Ash Wednesday tends to sneak up on me. Wasn’t it just a few weeks ago that we took down the Christmas decorations? With COVID-19, civil unrest and war dominating the front-page news, it can be hard to focus on the liturgical year sometimes. Does it even make a difference in our lives?
I think it does. With every trip we make around the sun, we grow and change. Our perspective shifts for all kinds of reasons: loss, new life, disappointment, illness, fresh challenges and opportunities. We bring all that to our faith lives, too. The familiar Ash Wednesday liturgy – the readings, the hymns, the ashes on our foreheads – are a touchstone. Here we are again, we may think to ourselves. We are reminded that when it comes down to it, we are dust, and to dust we shall return. Talk about perspective!
As the start of Lent, Ash Wednesday launches us into a journey of repentance, sacrifice, sharing, action. “Change your hearts,” we hear. “Turn back to me,” God says. But how?
To paraphrase a popular slogan, there is no “I” in “Lent.” Maybe that’s a good place to start. Maybe we can take ourselves out of the equation on each day of this important liturgical season. As we pray, fast and give, we can look beyond our own horizons and connect with our brothers and sisters in the human family as well as with our planet. By interconnecting the three Lenten practices, we see how each one builds on the others and, above all, changes our hearts.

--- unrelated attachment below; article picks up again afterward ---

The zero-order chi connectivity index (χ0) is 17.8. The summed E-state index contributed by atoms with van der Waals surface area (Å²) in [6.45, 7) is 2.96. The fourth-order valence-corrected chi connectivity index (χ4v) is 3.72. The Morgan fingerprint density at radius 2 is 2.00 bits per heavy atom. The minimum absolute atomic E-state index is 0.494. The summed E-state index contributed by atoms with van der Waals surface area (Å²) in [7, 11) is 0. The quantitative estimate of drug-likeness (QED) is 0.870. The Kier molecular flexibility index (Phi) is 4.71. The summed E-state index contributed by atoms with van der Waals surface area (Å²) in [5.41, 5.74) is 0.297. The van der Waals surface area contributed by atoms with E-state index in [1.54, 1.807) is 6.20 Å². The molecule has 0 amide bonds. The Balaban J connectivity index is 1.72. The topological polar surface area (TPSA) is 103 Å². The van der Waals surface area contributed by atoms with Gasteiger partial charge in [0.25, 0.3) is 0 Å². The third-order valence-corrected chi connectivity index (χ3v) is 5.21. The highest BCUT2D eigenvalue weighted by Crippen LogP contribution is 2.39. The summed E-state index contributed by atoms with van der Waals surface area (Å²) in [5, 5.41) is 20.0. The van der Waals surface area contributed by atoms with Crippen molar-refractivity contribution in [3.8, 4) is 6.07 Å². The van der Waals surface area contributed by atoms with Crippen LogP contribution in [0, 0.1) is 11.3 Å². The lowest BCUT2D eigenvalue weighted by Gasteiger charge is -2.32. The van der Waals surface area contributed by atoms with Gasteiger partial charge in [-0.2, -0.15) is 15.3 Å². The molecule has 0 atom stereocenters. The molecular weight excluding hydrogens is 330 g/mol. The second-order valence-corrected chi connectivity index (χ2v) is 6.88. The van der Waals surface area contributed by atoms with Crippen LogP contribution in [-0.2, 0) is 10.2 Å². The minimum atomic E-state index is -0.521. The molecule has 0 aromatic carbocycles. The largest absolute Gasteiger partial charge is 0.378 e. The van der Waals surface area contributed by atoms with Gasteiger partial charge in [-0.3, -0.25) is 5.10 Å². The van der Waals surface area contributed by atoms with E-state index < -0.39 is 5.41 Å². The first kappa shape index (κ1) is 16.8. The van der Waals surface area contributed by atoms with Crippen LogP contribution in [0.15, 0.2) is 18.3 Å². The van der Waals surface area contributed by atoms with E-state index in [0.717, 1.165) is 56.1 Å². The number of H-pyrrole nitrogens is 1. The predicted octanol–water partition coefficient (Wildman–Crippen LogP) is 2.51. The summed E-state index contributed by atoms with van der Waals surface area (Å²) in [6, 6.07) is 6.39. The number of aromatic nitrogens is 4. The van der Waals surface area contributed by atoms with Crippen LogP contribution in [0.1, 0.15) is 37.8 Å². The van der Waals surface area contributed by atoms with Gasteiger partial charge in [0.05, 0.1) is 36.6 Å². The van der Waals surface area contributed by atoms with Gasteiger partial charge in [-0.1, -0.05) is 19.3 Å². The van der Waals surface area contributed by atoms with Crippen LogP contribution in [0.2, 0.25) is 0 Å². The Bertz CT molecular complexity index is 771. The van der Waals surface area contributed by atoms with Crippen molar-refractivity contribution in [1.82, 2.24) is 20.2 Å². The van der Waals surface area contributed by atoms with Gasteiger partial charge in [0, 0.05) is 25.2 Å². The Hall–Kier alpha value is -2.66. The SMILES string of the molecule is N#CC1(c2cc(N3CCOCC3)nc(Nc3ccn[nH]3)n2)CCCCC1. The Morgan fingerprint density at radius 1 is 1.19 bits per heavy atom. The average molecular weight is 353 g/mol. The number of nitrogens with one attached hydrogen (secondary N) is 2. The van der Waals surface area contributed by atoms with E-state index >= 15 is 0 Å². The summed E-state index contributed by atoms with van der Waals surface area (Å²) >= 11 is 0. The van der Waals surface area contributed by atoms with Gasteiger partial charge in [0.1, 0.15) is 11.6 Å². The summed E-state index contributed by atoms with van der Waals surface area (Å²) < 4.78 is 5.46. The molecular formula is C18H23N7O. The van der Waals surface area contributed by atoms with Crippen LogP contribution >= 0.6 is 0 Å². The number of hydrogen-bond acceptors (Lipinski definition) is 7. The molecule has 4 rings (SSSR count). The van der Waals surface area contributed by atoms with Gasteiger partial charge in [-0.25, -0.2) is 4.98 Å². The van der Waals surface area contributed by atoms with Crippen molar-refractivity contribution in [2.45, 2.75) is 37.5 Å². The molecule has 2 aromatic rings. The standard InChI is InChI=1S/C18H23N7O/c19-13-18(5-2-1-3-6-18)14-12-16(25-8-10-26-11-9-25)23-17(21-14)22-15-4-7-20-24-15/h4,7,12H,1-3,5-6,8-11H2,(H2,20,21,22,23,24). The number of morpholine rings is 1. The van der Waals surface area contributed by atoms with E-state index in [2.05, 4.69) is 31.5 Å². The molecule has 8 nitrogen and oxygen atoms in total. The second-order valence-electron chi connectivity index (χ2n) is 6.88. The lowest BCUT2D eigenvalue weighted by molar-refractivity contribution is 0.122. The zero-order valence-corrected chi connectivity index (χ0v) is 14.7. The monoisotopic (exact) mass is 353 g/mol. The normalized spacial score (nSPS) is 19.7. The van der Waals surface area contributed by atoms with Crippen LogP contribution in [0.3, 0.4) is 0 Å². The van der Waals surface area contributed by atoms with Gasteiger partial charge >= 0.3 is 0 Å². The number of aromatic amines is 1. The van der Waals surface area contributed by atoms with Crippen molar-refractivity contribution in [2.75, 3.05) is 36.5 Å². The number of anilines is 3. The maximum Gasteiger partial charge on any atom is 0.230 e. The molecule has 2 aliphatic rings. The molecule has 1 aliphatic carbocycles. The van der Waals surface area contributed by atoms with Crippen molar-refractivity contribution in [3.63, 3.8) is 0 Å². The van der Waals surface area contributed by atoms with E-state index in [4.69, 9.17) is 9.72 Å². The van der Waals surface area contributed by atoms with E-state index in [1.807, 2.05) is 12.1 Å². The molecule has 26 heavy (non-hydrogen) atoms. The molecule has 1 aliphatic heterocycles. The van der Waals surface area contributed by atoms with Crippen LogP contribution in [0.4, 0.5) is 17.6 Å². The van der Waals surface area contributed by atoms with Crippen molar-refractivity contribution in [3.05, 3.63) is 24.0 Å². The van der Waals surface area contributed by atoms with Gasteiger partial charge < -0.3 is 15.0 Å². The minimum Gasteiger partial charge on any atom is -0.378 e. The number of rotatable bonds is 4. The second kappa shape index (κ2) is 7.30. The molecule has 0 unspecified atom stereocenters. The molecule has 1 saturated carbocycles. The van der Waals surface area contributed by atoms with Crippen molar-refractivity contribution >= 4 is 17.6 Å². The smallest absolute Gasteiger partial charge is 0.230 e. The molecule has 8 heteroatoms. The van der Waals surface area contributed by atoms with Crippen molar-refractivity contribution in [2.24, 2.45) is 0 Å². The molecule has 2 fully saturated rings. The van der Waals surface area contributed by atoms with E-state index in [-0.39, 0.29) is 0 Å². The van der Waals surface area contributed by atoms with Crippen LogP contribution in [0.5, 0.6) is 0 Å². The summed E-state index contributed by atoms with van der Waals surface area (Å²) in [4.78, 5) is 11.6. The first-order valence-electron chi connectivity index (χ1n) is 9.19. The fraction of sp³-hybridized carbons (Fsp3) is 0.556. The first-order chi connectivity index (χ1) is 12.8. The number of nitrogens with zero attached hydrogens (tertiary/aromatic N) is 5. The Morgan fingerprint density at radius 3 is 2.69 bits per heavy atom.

We might begin by praying for all those who don’t have enough food or can’t access clean water – including the many children and adults in our own country who are living in these unjust situations. Refraining from that daily latte or other treat reminds us that we have more than we need and can sometimes choose to go without. In that spirit, we may donate time or money to a worthy cause that provides food for the hungry or water for those without it, or engage with our elected representatives to push for more equitable policies.
We can pray for healing for the earth, our common home. Turning down the thermostat or taking public transit or walking instead of driving is a type of fasting, too. This action can nudge us to encourage others to choose greener alternatives and prompt us to support the work of organizations that seek environmental justice.
Development and Peace is one Catholic organization that works all year long for justice in all sorts of places. Its 2022 campaign, People and Planet First, aims to “make sure that people and the planet are at the centre of our just recovery.” D&P offers many resources as part of its Share Lent program, including a Solidarity Calendar, a mini-magazine and a card for youth.
How can you, your family, a group of friends, and your parish or other faith community engage in Lenten practices that change hearts – including your own?
Anne Louise Mahoney is managing editor of Novalis. She is the editor of Looking to the Laity: Reflections on Where the Church Can Go from Here and the author of I Hope, a book for young children.